Here’s a thought experiment. Put a hairbrush in a shoebox. Put the lid on the shoebox. Then start asking people what they think is in the shoebox. Maybe they’ll say, “An apple.” That would be incorrect, though. Somebody else might guess shoes, which isn’t a bad guess, or a stapler, which, why not? A bar of soap? A Hummel figurine wrapped in tissue paper? A dead Guinea pig? Eventually and inevitably  someone will ask, “Is it a hairbrush?” And, yes, it’s a hairbrush! Wow! This extraordinary person knew about – predicted – the hairbrush in the shoebox! They must be a genius.

Monday, February 12, 2024

Shrove is the past tense of Shrive

King Cake is just whatever you feel like baking smothered in sugary frosting and encrusted with granulated sugar tinted in colors which are not typically the colors of actual food. King Cake is everywhere around this time of year and you find yourself eating it constantly leading inevitably to Fat Tuesday. To me the best time to enjoy Carnival Season in New Orleans is Wednesday Gras when you can stand on the curb without the inconvenience of congested streets or the unpleasantness of being stuck in an inebriated crowd and you are less likely to be struck by flying beads.

Monday, February 5, 2024

What are the odds?

I have just read that the chances of being struck by lightning over one human lifetime are about 15,300 to one which makes this a thing about which you for all practical purposes need not worry at all. Don’t give it another thought. Your chance of winning the Powerball is close to 20,000 times worse than that; you’d be better off taking out lightning insurance on your friends and family. The odds of surviving a lightning strike are about 90%, so there’s every chance you could rake in a fat payout and still enjoy that favorite cousin or bowling partner.

Monday, January 29, 2024

Omaha and Lincoln, if you're wondering

Inspired by the example of that harbinger of tomorrow, Alabama, Nebraska State Senator Loren Lippincott has introduced legislation to make asphyxiation with nitrogen an Official Nebraska State Method of Execution. Senator Lippincott represents a place called Central City, which unless I am very much mistaken was also home to the Flash back in the 1960s. It is just a bit more than a two hour drive from Bellevue, the third biggest city in Nebraska and the second largest city in the U.S. named Bellevue. Is thinking up better ways to kill people a normal part of a Nebraska legislator’s job?

Monday, January 22, 2024

Your Partner in Progress

In today’s fast-paced business climate, where just-in-time materials strategies are driving new economies of scale in the logistics of outsourced supply-side input streams, key operators in the manufacturing sector are turning to turn-key solutions to address their downstream customer’s demands for flexibility and expertise with a widening array of off-the-shelf offerings that provide mission-critical support that allows them to leverage their key competencies for success in a global market. That’s why, to serve you better, Amalgamated Punch and Federated Chisel have joined forces to form Consolidated Punch and Chisel, the full-service one-stop resource for all your punch and chisel needs.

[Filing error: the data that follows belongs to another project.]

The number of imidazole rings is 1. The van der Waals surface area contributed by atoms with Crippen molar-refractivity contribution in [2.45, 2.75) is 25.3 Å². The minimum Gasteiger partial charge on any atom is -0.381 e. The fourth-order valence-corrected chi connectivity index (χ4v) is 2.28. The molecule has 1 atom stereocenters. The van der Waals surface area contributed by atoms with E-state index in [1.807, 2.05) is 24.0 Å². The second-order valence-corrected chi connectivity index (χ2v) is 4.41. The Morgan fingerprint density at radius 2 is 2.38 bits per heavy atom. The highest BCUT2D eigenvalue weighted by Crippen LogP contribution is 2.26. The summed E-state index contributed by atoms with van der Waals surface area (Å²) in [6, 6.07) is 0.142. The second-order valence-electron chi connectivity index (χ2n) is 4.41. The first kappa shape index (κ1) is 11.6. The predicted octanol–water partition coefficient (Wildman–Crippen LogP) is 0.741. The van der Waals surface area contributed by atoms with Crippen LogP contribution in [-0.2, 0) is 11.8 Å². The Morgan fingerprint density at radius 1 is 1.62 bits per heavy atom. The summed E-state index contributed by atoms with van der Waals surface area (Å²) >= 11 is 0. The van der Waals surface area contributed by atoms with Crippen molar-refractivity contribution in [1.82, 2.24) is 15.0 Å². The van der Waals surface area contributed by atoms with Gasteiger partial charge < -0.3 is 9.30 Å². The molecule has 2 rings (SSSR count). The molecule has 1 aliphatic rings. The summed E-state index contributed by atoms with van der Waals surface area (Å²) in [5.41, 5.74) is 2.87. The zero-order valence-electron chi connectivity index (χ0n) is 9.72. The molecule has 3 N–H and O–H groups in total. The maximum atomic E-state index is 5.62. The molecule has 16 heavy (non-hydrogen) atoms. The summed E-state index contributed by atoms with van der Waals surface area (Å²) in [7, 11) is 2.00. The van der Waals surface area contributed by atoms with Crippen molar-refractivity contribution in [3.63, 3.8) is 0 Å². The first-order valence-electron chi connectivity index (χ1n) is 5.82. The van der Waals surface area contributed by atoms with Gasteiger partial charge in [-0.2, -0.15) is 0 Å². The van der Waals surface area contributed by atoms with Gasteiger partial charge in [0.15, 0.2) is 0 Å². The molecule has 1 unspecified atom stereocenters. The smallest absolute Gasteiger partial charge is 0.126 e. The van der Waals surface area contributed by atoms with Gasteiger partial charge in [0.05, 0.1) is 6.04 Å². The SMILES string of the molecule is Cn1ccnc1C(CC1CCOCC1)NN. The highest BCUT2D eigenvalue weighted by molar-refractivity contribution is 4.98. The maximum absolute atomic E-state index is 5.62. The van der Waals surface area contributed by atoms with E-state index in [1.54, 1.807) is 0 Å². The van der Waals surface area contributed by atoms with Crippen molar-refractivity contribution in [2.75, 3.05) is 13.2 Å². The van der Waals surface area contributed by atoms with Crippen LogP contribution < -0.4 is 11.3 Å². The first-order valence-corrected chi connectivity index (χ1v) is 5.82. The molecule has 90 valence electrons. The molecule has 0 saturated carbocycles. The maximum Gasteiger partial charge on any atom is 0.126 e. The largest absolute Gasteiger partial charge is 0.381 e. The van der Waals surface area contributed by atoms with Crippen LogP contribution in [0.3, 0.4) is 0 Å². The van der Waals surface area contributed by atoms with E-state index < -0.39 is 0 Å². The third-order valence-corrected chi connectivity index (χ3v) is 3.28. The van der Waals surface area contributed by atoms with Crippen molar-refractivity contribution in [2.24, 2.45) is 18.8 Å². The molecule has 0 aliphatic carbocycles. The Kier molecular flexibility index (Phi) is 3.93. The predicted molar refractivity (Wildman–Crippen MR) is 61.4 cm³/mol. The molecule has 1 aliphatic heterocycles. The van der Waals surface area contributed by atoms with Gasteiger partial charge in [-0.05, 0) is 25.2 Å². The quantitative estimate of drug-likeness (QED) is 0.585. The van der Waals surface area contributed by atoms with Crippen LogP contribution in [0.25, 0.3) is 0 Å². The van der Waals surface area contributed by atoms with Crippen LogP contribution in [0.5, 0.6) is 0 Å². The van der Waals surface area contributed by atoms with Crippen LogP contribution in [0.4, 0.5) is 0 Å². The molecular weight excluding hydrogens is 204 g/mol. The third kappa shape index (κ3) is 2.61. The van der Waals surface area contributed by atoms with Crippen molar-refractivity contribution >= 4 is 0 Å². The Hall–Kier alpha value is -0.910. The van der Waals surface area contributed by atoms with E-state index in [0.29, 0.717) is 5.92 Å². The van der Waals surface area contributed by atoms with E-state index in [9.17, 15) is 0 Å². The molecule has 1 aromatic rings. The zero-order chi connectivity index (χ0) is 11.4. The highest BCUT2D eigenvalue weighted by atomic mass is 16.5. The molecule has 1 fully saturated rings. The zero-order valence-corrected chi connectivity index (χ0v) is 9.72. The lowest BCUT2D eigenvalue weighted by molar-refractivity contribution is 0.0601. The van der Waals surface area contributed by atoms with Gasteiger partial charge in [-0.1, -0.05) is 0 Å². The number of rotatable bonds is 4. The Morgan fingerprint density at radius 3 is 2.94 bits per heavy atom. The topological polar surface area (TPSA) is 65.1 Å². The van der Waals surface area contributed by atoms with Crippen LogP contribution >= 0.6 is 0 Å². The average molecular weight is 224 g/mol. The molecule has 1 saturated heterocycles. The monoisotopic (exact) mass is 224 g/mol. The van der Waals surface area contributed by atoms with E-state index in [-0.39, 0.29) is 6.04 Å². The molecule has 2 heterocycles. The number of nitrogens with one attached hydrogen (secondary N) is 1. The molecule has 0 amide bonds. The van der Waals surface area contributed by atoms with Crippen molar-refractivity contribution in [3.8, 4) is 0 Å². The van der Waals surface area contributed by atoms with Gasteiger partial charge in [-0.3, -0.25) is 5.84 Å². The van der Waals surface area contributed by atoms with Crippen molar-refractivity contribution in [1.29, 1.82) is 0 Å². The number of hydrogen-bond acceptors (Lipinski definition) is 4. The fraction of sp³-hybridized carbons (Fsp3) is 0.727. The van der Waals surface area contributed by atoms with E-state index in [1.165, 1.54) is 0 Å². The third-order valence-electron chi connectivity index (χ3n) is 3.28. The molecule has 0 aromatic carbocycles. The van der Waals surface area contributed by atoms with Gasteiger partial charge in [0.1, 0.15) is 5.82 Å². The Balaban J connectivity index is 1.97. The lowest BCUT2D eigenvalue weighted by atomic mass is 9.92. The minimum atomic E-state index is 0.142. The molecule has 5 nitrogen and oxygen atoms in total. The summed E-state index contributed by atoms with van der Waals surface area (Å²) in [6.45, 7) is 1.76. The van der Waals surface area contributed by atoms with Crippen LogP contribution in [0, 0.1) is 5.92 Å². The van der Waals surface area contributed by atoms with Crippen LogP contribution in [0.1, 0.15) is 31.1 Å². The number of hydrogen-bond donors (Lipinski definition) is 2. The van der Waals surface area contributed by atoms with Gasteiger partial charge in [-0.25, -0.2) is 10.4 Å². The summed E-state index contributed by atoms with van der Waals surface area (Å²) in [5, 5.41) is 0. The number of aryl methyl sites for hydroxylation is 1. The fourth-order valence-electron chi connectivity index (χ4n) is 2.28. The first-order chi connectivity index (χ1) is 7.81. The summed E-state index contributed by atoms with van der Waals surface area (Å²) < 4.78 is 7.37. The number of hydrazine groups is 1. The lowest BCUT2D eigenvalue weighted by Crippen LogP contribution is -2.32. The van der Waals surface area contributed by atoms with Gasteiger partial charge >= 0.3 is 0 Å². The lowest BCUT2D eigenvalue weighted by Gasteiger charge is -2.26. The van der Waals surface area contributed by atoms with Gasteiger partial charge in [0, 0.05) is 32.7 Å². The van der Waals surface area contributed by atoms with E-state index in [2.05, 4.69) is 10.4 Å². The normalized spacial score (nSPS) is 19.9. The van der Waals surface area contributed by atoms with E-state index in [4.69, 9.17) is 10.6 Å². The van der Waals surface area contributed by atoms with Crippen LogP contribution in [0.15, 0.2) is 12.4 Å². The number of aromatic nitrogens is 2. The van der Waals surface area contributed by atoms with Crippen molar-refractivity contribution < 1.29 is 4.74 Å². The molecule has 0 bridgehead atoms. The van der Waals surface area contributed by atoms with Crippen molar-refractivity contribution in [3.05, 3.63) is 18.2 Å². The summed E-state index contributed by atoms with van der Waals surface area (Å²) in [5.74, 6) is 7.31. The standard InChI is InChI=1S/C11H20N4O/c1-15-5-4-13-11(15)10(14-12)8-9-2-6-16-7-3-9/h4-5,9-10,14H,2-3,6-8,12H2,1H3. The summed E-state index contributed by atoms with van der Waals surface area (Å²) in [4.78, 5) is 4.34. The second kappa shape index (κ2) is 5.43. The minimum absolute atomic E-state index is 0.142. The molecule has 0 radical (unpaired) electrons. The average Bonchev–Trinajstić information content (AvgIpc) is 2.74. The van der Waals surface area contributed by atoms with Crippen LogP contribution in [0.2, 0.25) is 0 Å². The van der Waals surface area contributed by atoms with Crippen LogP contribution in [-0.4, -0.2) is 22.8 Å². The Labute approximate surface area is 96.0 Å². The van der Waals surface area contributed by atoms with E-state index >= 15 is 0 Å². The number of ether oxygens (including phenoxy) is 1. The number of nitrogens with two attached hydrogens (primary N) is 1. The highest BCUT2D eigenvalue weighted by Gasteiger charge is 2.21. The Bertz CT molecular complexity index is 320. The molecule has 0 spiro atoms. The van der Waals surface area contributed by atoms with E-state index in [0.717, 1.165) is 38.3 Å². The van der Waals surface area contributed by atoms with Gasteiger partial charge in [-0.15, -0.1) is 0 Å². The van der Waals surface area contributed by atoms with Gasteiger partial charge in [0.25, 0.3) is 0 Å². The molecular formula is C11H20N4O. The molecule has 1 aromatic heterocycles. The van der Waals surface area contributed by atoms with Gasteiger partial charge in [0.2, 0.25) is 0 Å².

Monday, January 15, 2024

Size Matters

Cawker City, Kansas, is one of several places claiming the world’s biggest ball of twine. The thing is, ball of twine arguments have gotten so much media attention that they are no longer considered quirky enough to warrant the full attention of true biggest stuff aficionados. Just outside of Effingham, Illinois, (motto: “I Wonder Who’s Effingham Now”) stands America’s second biggest cross. It is 198 feet tall, which for comparison is nearly 1,358 times the height of the typical crucifix such as might be worn around the neck, which would likely escape your attention as you passed Effingham on I-57.

Monday, January 8, 2024

eeew

I didn’t write the following, just cut and pasted: “In slugs it is often impossible to distinguish closely related species using external features and so reliable identification requires dissection to examine the genitalia. Slugs produce two types of mucus: one is thin and watery, and the other thick and sticky. Some species of slug secrete slime cords to suspend a pair during copulation. In the banana slugs, the penis sometimes becomes trapped inside the body of the partner. Apophallation allows the slugs to separate themselves by one or both of the slugs chewing off the other's or its own penis.”

Monday, January 1, 2024

The Island of the Danged

We should have seen what was coming when the Captain stubbed his toe. We had at that moment disembarked and were standing on the shore surveying the island which, it seemed, was fated to be our home until such time as rescue should arrive. We were: Myself, O’Connor the industrialist and his charming daughter, Schmidt the brusque and vigorous circus strongman, and the monocled and highly decorated Prinz Kraznoffski escorting the much-celebrated chanteuse Mademoiselle Mimi. How were we to know that none of us would escape mishaps as grievous as our Captain’s, or in some cases, almost nearly as bad.